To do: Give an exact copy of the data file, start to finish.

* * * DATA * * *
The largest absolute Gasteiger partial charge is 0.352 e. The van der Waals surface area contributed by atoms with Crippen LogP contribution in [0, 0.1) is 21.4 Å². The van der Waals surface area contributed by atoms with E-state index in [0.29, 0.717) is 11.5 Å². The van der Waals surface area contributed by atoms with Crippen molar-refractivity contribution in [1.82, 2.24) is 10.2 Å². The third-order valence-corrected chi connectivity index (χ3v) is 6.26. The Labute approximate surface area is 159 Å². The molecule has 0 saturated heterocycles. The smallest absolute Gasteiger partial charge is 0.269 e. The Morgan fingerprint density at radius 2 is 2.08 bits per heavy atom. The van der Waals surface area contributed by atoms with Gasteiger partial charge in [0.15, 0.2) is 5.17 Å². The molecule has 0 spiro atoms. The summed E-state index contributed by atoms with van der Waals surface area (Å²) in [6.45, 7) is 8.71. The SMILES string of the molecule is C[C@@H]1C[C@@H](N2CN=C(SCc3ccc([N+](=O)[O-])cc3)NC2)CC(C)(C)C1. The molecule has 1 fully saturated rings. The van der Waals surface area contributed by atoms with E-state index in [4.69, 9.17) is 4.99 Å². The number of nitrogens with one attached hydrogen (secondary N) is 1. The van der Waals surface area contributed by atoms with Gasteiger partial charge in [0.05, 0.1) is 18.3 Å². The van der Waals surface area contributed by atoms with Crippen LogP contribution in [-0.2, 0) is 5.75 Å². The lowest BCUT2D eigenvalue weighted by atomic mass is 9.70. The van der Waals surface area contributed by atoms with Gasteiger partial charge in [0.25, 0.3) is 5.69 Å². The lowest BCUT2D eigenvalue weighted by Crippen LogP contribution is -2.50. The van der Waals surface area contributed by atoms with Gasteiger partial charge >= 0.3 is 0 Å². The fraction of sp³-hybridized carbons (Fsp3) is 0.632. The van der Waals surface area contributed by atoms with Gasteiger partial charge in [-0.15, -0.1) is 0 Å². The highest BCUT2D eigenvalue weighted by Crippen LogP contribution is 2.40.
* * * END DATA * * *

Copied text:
The largest absolute Gasteiger partial charge is 0.352 e. The van der Waals surface area contributed by atoms with Crippen LogP contribution in [0, 0.1) is 21.4 Å². The van der Waals surface area contributed by atoms with E-state index in [0.29, 0.717) is 11.5 Å². The van der Waals surface area contributed by atoms with Crippen molar-refractivity contribution in [1.82, 2.24) is 10.2 Å². The third-order valence-corrected chi connectivity index (χ3v) is 6.26. The Labute approximate surface area is 159 Å². The molecule has 0 saturated heterocycles. The smallest absolute Gasteiger partial charge is 0.269 e. The Morgan fingerprint density at radius 2 is 2.08 bits per heavy atom. The van der Waals surface area contributed by atoms with Gasteiger partial charge in [0.15, 0.2) is 5.17 Å². The molecule has 0 spiro atoms. The summed E-state index contributed by atoms with van der Waals surface area (Å²) in [6.45, 7) is 8.71. The SMILES string of the molecule is C[C@@H]1C[C@@H](N2CN=C(SCc3ccc([N+](=O)[O-])cc3)NC2)CC(C)(C)C1. The molecule has 1 fully saturated rings. The van der Waals surface area contributed by atoms with E-state index in [4.69, 9.17) is 4.99 Å². The number of nitrogens with one attached hydrogen (secondary N) is 1. The van der Waals surface area contributed by atoms with Gasteiger partial charge in [0.05, 0.1) is 18.3 Å². The van der Waals surface area contributed by atoms with Crippen LogP contribution in [-0.2, 0) is 5.75 Å². The lowest BCUT2D eigenvalue weighted by atomic mass is 9.70. The van der Waals surface area contributed by atoms with Gasteiger partial charge in [0.25, 0.3) is 5.69 Å². The lowest BCUT2D eigenvalue weighted by Crippen LogP contribution is -2.50. The van der Waals surface area contributed by atoms with Gasteiger partial charge >= 0.3 is 0 Å². The fraction of sp³-hybridized carbons (Fsp3) is 0.632. The van der Waals surface area contributed by atoms with Gasteiger partial charge in [-0.15, -0.1) is 0 Å². The highest BCUT2D eigenvalue weighted by Crippen LogP contribution is 2.40.